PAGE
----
To ensure the fish’s health, an aquascaped reef with huge amounts of cured live rock organized into sheltered areas, archways, overhangs, and hiding spots is important. Because they are persistent grazers, the adult Half Black Angelfish are not completely “reef safe” because they will progressively eat away at part of the reef structure. It is common for them to eat polyps, soft corals, and clam mantles if they are not fed correctly.

Regulated water changes are necessary to ensure the health of Half black dwarf angelfish. A 10% to 15% biweekly water change is suggested for aquariums 55-65 gallons in size. Half Black Angelfish are voracious grazers; thus, cleaning the tank of algae should not be part of routine water changes.

Breeding / Reproduction

Even though the Half Black Angelfish have been successfully grown in an aquarium setting, it is quite challenging to successfully rear their larvae. All angelfish begin life as females, but as they mature and become more dominant, the dominant fish will change gender into males.

The easiest way to get a matched couple is to keep a group of juveniles together. Usually, it takes 2 or 3 months for a female to turn into a male and pair up with another female. 

. A pair of Half Black Dwarf Angelfish may be created by buying a bigger fish and pairing it with a smaller one. Male and female identities are often established within a few months after birth. Their mating process is quite similar to that of the Lemonpeel Angelfish, which they often cross-breed with in the wild.

It is generally known that the Centropyge vroliki is able to successfully reproduce with the Centropyge eibli (Eibli Angel) and the Centropyge flavissima (Lemonpeel Angel). Both of which are suitable tank mates if they are introduced to the aquarium at the same time.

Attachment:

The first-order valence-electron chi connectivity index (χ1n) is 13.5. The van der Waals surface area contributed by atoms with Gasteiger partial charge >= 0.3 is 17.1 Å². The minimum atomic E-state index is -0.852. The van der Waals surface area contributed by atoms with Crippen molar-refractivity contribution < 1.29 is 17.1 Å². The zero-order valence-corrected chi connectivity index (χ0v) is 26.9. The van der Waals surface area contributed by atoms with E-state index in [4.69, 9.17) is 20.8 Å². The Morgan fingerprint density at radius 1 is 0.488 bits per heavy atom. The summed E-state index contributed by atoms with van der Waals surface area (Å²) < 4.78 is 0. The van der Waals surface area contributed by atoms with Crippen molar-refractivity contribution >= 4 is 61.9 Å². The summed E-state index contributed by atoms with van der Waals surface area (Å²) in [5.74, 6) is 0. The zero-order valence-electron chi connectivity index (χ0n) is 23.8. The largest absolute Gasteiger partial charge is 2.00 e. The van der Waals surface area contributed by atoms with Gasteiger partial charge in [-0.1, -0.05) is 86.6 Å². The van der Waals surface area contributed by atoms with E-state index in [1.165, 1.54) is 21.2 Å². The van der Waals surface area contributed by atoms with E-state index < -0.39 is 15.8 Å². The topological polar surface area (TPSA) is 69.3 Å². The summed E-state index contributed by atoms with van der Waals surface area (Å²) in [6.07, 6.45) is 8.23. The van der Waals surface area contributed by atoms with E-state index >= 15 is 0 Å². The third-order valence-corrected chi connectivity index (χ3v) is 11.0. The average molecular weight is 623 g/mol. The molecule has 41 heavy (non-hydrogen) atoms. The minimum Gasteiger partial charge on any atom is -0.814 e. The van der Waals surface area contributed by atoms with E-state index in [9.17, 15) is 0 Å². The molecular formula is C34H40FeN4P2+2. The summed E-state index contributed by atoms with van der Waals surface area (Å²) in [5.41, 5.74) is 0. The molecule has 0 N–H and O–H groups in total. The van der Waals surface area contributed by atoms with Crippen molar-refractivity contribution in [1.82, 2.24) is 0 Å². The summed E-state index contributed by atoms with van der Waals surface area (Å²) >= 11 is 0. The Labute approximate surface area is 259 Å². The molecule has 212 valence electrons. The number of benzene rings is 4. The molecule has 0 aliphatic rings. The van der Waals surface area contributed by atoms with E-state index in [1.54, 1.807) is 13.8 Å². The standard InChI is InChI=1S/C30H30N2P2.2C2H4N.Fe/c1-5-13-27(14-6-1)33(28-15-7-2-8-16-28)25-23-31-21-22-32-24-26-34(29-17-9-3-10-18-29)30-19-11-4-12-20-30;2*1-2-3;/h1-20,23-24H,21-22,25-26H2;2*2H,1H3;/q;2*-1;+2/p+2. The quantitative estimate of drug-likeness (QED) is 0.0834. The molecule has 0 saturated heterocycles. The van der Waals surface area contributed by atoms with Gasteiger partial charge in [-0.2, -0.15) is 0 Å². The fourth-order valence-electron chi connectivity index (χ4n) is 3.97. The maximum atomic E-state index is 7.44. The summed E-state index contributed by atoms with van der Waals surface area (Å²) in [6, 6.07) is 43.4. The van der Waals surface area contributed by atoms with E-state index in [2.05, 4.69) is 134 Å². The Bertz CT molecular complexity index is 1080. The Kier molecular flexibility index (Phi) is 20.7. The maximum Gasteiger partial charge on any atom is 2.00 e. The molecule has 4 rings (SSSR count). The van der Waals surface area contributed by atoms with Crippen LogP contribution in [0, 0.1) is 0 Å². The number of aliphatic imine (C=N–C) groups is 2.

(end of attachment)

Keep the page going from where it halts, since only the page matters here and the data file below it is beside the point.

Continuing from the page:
Video: All About The Half Black Angelfish


What is the life span of a half black dwarf angelfish?

Half-black angelfish have the potential to survive for up to ten years if they are kept in an aquarium of an appropriate size and given an adequate amount of care.

What is the half black dwarf angelfish’s conservation status?

On the Red List of Threatened Species maintained by the International Union for the Conservation of Nature (IUCN), the half black angelfish (Centropyge vroliki) is classified as a species of Least Concern. 
This classification indicates that the population of this fish is currently stable all over the world and that its natural habitat is not in any danger.

What is the swimming speed of a Half Black Dwarf Angelfish?

Although angelfish are often thought of as being sluggish swimmers, the half black angelfish is really quite a bit quicker than its counterparts, owing to the fact that it is significantly smaller.